Again and again the nascent knight weaved skillful circles round the vile aberration, dodging its feral movements and dismembering its grotesque and swarming weaponry. At the last, the beast had more wounds than appendages and swiftly reared up upon its thick russet trunk, lashing out with it’s last venomous tentacle and unleashing a vicious creaking snarl that shook arbor and earth alike.

Before the paige could strike the unhallowed creature down, a voice intruded upon the scene.


The young boy turned to behold Stacy, similarly aged, some eight years old, pigtailed and garbed in baggy overalls, stained at the knees with grass and mud. The girl jerked her thumb over her shoulder toward the clearing beyond the wood.

“Ma made pancakes.”

Oswalt smiled, dropped his wooden sword and raced up with Stacy to her parent’s vinyl-sided stucco house.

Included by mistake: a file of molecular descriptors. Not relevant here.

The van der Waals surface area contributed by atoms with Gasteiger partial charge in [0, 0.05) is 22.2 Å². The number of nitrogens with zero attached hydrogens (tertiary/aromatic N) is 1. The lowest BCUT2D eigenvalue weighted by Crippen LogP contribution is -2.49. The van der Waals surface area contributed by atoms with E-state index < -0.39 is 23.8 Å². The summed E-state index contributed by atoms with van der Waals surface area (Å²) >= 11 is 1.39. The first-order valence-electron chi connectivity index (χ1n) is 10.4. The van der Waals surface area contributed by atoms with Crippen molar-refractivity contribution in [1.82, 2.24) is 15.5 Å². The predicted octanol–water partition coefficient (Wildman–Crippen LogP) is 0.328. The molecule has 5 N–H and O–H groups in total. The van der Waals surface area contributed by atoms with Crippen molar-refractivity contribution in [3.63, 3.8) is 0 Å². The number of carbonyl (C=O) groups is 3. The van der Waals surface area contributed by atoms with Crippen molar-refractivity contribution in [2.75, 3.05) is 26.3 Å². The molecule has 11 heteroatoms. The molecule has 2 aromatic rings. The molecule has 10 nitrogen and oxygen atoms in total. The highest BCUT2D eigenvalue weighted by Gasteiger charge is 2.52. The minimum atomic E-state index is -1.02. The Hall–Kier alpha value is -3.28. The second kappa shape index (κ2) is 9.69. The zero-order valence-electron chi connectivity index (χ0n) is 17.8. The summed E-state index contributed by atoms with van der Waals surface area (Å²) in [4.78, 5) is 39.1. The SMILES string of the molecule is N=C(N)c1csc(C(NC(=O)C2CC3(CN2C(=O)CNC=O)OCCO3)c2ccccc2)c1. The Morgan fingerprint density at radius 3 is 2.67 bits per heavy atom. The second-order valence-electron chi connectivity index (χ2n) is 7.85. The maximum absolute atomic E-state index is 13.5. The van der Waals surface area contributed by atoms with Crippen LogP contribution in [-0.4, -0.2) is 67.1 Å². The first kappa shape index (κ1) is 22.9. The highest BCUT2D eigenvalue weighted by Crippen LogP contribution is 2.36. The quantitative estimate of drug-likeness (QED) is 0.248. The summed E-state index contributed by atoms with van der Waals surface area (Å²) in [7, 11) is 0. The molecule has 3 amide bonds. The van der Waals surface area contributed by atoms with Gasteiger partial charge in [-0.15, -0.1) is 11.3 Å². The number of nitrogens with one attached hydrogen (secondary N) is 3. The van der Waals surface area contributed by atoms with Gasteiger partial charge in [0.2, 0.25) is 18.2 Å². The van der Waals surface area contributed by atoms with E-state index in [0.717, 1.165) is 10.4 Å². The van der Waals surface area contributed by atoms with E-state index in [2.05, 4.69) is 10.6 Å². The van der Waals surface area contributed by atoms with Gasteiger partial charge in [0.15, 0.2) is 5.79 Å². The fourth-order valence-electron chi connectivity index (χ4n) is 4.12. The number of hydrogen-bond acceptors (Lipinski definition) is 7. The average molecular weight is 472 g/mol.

A old crow flapped down from its thorny throne to look with odd angled gesticulations at the thorny, mangled weed upon the fencepost and the chipped and ligneous blade beside it.

Flesh-Eating Beavers Could Hunt Down More Humans Due To Climate Change

By Boeotian Boerehater

Reasons why the semiaquatic rodent, Castor canadensis, more commonly known as the beaver, have begun attacking and consuming humans have proved elusive. However, the rise in flesh-eating beaver attacks could be due to anthropogenic climate change, according to renowned feminist glaciologist and poststructural biologist, Silvia “Free Bird” Greengrass.